It is my duty as a doctor to tell him that there is no shame in being dependent on others, that he should see the good sides of life. I should tell him that everything would change if he could only see that the bottle is half full not half empty. Is it really my duty to treat him like a child in that I deny him the prescription? He needs me for that slip of paper. Is it correct to deny him the indisputably most humane means to determine the end of his life? If I do not help him, do I not play God, taking away from him the option of a gentle and, in his eyes, a rational death?
Someone who does not want to live is seen as clinically ill. He is labelled a depressive and sent to a psychiatrist. Often a psychiatrist really can help. On the other hand there are people who are labelled healthy even though they continue to live because of countless risky surgical interventions and aggressive treatment. Is not this distinction, between healthy and sick, an arbitrary one? Is everyone who is tired of life, because of illness or advanced age, automatically depressed and in need of psychiatric treatment? What happens when anti-depressants stop working? Does one then have to defend him from himself?
I am a gynaecologist and as such help women to give birth. I have helped many children into this world. And I have done so gladly, it has always been an act on the borders of existence, bringing someone new to the world. But it is also part of my job to terminate pregnancies, that is to destroy something that could have led a healthy life. I have done this with less enthusiasm because the decision to end pregnancy is never taken with the knowledge of the creature whose life is about to be ended.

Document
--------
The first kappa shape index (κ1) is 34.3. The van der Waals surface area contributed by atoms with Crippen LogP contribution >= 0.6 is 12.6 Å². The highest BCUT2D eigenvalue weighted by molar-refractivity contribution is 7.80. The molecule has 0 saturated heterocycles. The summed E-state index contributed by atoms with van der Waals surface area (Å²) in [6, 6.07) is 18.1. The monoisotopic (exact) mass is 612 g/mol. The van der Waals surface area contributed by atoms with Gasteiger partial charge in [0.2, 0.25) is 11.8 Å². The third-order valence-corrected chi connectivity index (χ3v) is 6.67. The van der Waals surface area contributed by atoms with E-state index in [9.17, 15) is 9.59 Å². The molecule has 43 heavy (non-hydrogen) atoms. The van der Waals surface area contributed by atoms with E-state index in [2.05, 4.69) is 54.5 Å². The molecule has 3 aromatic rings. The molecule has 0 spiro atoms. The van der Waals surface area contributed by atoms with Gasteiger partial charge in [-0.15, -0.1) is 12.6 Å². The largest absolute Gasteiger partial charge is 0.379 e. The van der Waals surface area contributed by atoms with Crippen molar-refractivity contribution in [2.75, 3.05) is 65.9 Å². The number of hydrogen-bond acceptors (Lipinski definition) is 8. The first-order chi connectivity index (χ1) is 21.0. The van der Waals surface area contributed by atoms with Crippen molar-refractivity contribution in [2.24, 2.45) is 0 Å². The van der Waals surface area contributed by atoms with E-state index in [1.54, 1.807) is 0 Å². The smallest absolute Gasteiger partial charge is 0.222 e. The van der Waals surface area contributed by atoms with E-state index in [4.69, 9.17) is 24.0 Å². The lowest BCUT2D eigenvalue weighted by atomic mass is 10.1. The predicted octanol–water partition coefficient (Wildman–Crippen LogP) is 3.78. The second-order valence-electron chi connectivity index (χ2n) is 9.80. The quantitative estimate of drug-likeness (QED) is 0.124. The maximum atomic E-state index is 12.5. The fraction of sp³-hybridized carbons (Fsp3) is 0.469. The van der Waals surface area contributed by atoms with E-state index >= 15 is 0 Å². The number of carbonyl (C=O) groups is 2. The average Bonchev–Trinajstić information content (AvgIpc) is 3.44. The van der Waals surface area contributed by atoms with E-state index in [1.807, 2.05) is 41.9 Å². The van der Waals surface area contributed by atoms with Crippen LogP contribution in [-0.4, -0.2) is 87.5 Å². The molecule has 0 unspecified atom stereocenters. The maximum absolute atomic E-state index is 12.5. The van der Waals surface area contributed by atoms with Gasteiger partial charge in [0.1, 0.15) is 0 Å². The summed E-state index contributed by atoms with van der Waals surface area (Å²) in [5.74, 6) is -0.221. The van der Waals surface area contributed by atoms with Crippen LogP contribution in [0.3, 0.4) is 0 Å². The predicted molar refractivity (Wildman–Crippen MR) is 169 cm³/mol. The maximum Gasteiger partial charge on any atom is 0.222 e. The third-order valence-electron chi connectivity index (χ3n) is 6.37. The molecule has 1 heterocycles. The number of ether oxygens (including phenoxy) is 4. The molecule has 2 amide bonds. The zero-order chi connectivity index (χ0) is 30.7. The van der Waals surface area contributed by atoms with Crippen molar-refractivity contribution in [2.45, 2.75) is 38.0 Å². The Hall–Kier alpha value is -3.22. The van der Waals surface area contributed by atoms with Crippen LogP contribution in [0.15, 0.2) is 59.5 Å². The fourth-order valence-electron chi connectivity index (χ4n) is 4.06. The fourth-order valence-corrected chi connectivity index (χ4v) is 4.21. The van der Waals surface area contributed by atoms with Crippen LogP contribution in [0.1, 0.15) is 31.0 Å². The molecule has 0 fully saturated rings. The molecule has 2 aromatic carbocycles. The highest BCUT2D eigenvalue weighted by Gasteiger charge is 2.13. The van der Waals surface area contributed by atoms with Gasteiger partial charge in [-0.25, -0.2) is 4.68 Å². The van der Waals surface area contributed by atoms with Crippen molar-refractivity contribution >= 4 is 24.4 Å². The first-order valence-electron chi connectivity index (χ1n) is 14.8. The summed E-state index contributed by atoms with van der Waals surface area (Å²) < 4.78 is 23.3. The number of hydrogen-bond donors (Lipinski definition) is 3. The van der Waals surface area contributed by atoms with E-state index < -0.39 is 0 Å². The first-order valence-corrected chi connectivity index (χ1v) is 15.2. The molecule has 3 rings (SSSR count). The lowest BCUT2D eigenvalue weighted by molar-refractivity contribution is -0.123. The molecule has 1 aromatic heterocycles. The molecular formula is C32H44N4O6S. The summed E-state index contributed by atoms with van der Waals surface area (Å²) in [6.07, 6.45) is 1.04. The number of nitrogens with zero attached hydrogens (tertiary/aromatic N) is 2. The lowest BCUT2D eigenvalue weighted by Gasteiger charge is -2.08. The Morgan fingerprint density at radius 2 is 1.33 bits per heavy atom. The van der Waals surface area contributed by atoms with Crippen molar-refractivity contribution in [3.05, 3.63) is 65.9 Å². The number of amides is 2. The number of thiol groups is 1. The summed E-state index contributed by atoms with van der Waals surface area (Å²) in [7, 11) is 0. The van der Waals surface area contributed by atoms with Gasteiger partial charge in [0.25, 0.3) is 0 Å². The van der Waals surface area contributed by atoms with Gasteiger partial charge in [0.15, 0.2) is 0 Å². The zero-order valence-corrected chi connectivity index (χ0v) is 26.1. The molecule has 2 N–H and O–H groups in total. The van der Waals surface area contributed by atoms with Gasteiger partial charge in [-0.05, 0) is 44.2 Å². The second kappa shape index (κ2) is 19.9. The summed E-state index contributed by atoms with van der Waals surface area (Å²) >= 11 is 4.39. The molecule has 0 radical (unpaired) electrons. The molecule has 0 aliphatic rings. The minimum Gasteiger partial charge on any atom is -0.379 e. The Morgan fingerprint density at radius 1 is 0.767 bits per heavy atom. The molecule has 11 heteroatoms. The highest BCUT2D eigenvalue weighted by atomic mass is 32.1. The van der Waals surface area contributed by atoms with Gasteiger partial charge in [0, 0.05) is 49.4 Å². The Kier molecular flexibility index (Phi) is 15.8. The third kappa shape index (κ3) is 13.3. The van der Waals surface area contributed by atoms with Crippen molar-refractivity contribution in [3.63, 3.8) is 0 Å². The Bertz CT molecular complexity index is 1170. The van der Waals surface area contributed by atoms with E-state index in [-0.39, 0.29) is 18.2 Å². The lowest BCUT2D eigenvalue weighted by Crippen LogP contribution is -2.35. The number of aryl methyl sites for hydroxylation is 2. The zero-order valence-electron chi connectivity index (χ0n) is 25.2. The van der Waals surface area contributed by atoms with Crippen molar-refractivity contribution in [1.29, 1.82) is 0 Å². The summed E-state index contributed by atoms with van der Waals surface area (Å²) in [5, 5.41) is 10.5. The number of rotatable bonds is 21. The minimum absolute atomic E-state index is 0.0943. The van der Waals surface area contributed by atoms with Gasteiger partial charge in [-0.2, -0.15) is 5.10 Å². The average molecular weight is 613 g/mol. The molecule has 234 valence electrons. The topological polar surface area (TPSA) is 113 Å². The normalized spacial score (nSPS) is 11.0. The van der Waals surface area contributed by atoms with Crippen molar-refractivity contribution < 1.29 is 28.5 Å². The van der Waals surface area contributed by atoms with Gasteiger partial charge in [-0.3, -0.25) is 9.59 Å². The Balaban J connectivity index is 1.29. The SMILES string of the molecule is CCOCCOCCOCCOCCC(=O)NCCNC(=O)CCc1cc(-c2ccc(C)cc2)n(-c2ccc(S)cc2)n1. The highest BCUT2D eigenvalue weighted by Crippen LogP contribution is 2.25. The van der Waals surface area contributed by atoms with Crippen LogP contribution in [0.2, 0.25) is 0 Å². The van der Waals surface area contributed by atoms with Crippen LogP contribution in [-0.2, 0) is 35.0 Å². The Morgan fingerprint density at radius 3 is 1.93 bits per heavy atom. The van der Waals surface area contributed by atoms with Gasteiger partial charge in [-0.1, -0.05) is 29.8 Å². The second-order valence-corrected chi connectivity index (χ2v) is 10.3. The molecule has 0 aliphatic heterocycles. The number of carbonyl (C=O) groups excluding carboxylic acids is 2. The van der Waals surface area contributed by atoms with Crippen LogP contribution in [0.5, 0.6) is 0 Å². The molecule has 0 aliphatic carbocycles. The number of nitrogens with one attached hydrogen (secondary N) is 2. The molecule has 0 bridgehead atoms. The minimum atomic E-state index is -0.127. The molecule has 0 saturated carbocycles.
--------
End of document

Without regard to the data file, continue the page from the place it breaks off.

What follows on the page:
If a person is determined to die, that does not mean he is mentally ill.
Now I am consciously active at another existential borderline, the voluntary exit from this world. I am not saying of course that suicide is the ideal resolution of a life. But it is just as legitimate as soldiering on to the natural end of a life. Both possibilities should exist—neither course is better than the other. And only those directly affected can decide on which way is the best for them.
If a person is determined to die, that does not mean he is mentally ill. Perhaps he simply does not believe in life after death and has drawn concrete conclusions.
Suicide is a human right. But it is vital not just to have that right but to be able to exercise it, with dignity and without using brutal methods. That can only occur with the medical prescription of sodium pentobarbital and with sympathetic human assistance. Suicide-help organisations make this possible.
That is why I am doing what I can to help.
1. An assisted suicide facility in Switzerland.
2. An international assisted suicide information and advocacy organization based in Australia.